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Dominic Pyka, 9-Ball Champ. ~ Dakotah Schmidtknecht

12 year-old Dominic Pyka is a new youth shooter to the world of pool. Together — I as his adult partner — won the WAPPA Jr/Sr 9-Ball Open on August 8th, 2015.

The morning started early and Dominic could barely keep his eyes open, but he knew exactly where his cue was. The tournament was being held at 4 Stools Short in Wisconsin Rapids, WI — a two hour ride and our second attempt at winning this particular tournament.

The place was so huge it had nine Valley bar boxes. The format was round robin, and we had big names like Brandon Jacoby against us. For every match the youths were supposed to lag for break, and let me tell you this kid was unreal. I gave him my break cue because the adults weren’t allowed to break. We got the first break almost every time.

The first break of the day was an instant 9-Ball break. I was shocked. Dominic, being a natural on the 9-Ball break, continued this throughout the day. The only time the nine didn’t drop was if another ball stopped it, otherwise he sent it to the right corner each time. This was unheard of. I hear of players that have to train and practice nonstop to do what he can do on the break, and yet it’s like this kid was built to play 9-Ball.

Towards the end of the day, we had only lost two games and were doing well. After a long break between matches though, we lost our groove and had to play the Jacobys. They tore us to shreds and we only won one game.

Now, with the pressure on us, we had to buckle down and get serious. Our next two matches were a struggle and our final score was 18 win to six losses. Cutting it close when the final scores came, we tied with the Jacobys.

We were in a sudden death game now, winner takes all, and we had to go on a table we hadn’t played at all that day. Our opponents had, so they had the advantage.

They broke, nothing dropped, and the One was pinned so we did a push. Brandon played a safety with an intentional foul, hoping to just cluster everything together. Well, my handy dandy jump cue and I made the shot and got a break out.

Dominic and I then ran four balls off the table. Now it was their turn. With the  Five to Nine balls remaining, the Nine was blocking the Six and the Five had the Seven in the way… not an easy out.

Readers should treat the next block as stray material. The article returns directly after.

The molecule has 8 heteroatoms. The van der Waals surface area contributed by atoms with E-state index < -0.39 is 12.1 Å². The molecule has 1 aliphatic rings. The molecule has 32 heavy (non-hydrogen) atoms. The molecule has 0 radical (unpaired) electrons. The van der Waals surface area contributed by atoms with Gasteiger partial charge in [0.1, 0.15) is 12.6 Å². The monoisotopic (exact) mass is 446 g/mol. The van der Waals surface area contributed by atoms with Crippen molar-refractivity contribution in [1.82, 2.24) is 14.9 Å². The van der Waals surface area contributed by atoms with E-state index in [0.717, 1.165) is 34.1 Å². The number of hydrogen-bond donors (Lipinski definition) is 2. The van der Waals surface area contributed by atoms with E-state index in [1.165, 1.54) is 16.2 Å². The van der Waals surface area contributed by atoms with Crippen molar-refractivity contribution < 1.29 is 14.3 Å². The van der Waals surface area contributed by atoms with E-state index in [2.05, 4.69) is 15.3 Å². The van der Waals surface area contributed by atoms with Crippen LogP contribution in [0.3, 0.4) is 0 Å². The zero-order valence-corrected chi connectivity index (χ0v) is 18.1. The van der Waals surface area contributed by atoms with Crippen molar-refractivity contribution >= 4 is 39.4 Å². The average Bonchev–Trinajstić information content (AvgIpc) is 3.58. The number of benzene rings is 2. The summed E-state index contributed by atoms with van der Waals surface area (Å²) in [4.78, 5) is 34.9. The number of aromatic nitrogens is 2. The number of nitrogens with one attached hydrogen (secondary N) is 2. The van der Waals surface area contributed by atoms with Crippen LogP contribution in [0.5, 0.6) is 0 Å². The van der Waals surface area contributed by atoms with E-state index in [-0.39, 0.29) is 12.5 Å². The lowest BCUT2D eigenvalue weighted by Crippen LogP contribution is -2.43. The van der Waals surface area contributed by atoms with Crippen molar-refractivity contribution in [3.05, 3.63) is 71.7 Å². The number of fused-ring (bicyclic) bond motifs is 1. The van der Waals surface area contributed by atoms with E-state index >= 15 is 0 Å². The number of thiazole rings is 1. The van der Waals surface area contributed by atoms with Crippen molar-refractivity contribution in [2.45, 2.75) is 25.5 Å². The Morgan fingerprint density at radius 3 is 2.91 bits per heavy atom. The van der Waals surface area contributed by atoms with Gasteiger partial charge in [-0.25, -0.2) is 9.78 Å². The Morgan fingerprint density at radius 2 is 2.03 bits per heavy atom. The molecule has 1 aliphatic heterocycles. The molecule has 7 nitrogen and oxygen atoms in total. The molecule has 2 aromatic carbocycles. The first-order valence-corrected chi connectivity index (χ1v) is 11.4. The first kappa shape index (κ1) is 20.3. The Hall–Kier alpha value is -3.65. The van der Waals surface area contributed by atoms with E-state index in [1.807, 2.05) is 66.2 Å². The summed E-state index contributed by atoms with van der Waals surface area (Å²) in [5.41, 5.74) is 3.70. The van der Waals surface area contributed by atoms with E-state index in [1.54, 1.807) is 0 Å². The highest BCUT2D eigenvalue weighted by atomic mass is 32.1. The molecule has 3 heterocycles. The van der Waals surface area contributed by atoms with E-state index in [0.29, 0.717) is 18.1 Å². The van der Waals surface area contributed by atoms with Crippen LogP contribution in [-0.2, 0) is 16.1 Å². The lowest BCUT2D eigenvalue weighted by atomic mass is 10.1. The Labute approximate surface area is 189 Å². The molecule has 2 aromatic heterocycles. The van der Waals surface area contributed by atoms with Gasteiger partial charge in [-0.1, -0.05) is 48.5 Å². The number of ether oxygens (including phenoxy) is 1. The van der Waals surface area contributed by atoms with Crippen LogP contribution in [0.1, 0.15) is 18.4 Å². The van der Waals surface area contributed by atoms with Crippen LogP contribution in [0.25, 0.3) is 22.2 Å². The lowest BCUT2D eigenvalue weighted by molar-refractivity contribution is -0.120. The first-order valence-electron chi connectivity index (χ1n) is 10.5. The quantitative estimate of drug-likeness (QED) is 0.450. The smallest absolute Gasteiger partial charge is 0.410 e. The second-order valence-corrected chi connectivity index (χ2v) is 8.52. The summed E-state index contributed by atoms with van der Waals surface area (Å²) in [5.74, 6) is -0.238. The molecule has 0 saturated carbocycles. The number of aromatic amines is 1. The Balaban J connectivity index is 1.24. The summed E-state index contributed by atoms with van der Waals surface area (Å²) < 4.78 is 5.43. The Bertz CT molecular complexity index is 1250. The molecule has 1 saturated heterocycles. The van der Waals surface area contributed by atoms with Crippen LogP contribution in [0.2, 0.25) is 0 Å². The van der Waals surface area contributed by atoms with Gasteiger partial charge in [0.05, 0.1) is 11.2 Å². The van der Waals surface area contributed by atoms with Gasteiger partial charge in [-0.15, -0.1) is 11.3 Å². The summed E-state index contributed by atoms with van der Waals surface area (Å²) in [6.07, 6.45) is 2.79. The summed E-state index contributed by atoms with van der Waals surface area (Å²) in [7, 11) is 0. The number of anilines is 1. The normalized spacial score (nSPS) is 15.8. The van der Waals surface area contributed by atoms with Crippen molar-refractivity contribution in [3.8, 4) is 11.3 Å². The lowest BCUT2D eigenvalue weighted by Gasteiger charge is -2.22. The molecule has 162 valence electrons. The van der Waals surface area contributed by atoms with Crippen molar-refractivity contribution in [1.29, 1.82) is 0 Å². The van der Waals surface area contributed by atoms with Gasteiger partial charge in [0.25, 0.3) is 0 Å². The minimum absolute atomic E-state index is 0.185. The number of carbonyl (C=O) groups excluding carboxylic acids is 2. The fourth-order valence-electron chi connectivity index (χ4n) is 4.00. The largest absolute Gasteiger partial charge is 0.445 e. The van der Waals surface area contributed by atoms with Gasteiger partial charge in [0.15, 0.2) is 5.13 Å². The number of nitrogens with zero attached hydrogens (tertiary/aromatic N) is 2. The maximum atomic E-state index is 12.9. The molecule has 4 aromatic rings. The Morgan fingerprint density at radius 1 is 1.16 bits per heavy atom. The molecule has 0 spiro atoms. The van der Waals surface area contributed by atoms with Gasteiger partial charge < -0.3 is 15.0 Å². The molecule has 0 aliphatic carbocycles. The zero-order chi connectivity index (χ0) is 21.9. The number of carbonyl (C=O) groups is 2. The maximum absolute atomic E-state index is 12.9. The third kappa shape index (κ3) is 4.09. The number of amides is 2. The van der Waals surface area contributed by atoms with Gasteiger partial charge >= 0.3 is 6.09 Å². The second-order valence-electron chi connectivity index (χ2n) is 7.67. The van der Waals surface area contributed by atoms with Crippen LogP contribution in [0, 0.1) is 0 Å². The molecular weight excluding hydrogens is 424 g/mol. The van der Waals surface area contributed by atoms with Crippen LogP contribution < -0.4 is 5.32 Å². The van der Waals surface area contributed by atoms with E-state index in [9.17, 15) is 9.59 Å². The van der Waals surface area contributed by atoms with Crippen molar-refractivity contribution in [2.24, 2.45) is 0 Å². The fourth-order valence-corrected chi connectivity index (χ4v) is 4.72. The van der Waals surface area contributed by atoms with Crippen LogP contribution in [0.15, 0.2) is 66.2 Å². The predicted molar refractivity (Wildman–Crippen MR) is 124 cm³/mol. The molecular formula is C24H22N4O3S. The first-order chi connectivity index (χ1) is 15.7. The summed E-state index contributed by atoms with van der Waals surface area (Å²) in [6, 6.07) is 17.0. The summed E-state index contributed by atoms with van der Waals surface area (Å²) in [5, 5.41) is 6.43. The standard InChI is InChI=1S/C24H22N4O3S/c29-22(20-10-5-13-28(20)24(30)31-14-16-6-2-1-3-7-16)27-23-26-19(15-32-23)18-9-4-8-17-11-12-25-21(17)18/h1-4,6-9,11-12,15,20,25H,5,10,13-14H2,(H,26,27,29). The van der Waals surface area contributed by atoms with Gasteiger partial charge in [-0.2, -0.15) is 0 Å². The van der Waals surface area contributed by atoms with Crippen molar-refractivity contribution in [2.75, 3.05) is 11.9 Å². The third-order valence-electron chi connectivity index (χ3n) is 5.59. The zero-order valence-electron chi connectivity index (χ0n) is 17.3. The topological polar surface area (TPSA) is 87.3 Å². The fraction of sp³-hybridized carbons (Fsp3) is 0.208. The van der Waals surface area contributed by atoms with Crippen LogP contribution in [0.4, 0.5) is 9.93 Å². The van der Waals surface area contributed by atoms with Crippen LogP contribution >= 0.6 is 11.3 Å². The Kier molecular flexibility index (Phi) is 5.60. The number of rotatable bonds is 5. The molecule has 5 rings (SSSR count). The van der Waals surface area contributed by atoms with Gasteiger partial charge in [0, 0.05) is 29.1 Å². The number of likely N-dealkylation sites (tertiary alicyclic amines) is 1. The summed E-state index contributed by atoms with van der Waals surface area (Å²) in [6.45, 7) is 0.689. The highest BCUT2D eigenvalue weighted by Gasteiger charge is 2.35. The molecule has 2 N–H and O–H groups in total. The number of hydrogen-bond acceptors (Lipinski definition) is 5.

Well, they showed us they weren’t ready to lose either, pulling breakouts and dropping balls. It came down to the eight on one side of the table and the nine on the opposite. They missed the eight, I made it and left Dominic with a thin cut to the corner .

The pressure was on. Dominic took his time, chalked twice, and executed the winning game ball to beat the Jacobys in sudden death for the championship. When I asked if he wanted me to say anything for him, he simply stated that, “9-Ball is awesome.”

Dakotah Schmidtknecht was born in Wisconsin on in 1994. His pool life began with his father. Six months after Dakotah was born, he bought a bar/resort/restaurant, and started shooting league. All Dakotah ever wanted to do was be just like him, so naturally as soon as he could hold a pool stick he did, and he’s been playing since he was four years old. A serious pool career didn’t start until his grandfather bought him his first cue. It was a Minnesota Fatts red light-up cue. He spent days practicing on his Grandfather’s eight foot Olhausen. In his late teens, he started to sub on his dad’s pool team, and went from losing to beating the top players in the league. These days he’s working with the Wisconsin Artistic Pool Players Association as an administrator, and being sponsored by them for artistic pool. “I think my biggest moment in billiards to date is when I met  Florian Kohler, and as my artistic pool grows I am able to ask his advice. It’s amazing to me that a master like him will take time to help an amateur like me.” Photo: provided by author Editor: Kristen Lizzie


This blog brought to you by Jacoby Custom Cues.

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